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FDA Approval Requirements Removed For 1,000 Low-Risk Medical Devices

More than 1,000 medical devices considered “low risk” will no longer need to be approved by federal regulators before they are made available to doctors and patients. 

The U.S. Food and Drug Administration (FDA) published a notice to the Federal Register on Tuesday, announcing a list of class II medical devices that are now exempt from both premarket approval and the FDA’s fast-track 510(k) accelerated approval process. The change, which is aimed at everyday items like dentures, acupuncture needles and menstrual pads, comes following the passage of the 21st Century Cures Act last year.

“The Food and Drug Administration…is announcing a list of class II devices that the Agency has determined based on established factors to no longer require premarket notification to provide reasonable assurance of safety and effectiveness, subject to certain limitations,” the Federal Register notice states. “The exemptions in this notice will decrease regulatory burdens on the medical device industry and will eliminate private costs and expenditures required to comply with certain Federal regulations.”

The 21st Century Cures Act sought to ease the way for new medical devices and new drugs, removing regulatory and financial barriers that impede them from getting to the market quickly. The latest move was required by the new law, which ordered the FDA to issue a proposed list of devices newly exempt from pre-market approval requirements within 90 days after the law’s passage. The law also requires the FDA to issue an updated list of exemptions every five years.

The agency first published the proposed list of exemptions in March.

The move comes as the FDA appears set to relax its oversight on medical devices on all fronts, not just low-risk implements.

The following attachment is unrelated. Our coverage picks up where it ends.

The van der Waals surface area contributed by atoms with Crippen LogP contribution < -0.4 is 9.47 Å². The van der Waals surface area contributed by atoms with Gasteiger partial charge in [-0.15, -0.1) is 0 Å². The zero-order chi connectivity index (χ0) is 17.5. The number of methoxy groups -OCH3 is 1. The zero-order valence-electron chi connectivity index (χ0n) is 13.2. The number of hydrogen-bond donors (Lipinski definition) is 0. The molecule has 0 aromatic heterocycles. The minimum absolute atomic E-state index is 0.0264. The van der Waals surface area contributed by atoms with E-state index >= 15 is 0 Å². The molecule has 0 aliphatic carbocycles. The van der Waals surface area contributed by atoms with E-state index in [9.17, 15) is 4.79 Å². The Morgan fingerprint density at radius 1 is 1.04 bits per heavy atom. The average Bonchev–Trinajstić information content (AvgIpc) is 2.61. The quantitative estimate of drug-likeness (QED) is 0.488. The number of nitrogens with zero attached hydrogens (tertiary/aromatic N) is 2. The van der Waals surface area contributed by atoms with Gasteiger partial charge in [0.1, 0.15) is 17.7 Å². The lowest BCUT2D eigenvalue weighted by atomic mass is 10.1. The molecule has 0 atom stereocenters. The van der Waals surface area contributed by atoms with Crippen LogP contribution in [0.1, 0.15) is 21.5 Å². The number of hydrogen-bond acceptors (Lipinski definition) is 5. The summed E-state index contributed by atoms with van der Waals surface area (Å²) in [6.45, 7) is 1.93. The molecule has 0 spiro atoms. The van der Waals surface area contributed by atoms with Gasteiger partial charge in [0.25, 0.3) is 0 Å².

In April, FDA officials published an editorial in the New England Journal of Medicine justifying a possible move away from requiring medical device manufacturers to conduct extensive randomized, double-blind clinical trials, which are considered the “gold standard” for medical research.

Consumer and patient safety advocates have raised concerns about steps the FDA has taken that make it too easy for untested medical devices to reach the market in the U.S. Many devices that are approved based on claims that they are “substantially equivalent” to existing devices, are marketed as featuring superior features, new manufacturing processes, materials, and surgical techniques that have never been seen or used before. Critics warn that the “21st Century Cures Act” will make it even easier for dangerous and defective medical devices to reach the market.

Rolling back regulatory oversight may further erode the ability of the FDA to protect patients from dangerous products, according to consumer advocates. A number of examples in recent years have highlighted the risks consumers face when untested devices are widely adopted in the medical field before dangerous defects are discovered based on post-marketing adverse event reports, essentially making U.S. patients unwilling test subjects.

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